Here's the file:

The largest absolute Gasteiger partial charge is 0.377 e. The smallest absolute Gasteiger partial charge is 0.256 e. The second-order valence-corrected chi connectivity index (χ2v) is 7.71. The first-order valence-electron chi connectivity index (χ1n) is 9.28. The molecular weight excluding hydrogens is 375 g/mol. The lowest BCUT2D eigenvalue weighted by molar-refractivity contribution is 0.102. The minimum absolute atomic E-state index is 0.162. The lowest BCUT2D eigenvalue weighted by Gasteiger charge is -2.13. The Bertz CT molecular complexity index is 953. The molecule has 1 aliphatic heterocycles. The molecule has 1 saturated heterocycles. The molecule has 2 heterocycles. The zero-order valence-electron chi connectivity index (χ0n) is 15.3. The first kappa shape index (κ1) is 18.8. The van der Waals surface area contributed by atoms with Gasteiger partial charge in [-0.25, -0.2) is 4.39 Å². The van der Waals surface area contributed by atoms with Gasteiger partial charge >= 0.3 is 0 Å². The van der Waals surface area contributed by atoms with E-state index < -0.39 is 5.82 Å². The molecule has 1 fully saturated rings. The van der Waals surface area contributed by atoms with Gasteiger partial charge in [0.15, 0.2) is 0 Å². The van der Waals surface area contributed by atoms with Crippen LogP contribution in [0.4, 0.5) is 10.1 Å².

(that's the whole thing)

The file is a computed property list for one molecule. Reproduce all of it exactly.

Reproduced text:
The largest absolute Gasteiger partial charge is 0.377 e. The smallest absolute Gasteiger partial charge is 0.256 e. The second-order valence-corrected chi connectivity index (χ2v) is 7.71. The first-order valence-electron chi connectivity index (χ1n) is 9.28. The molecular weight excluding hydrogens is 375 g/mol. The lowest BCUT2D eigenvalue weighted by molar-refractivity contribution is 0.102. The minimum absolute atomic E-state index is 0.162. The lowest BCUT2D eigenvalue weighted by Gasteiger charge is -2.13. The Bertz CT molecular complexity index is 953. The molecule has 1 aliphatic heterocycles. The molecule has 1 saturated heterocycles. The molecule has 2 heterocycles. The zero-order valence-electron chi connectivity index (χ0n) is 15.3. The first kappa shape index (κ1) is 18.8. The van der Waals surface area contributed by atoms with Gasteiger partial charge in [-0.25, -0.2) is 4.39 Å². The van der Waals surface area contributed by atoms with Gasteiger partial charge >= 0.3 is 0 Å². The van der Waals surface area contributed by atoms with E-state index < -0.39 is 5.82 Å². The molecule has 1 fully saturated rings. The van der Waals surface area contributed by atoms with Gasteiger partial charge in [0.15, 0.2) is 0 Å². The van der Waals surface area contributed by atoms with Crippen LogP contribution in [0.4, 0.5) is 10.1 Å².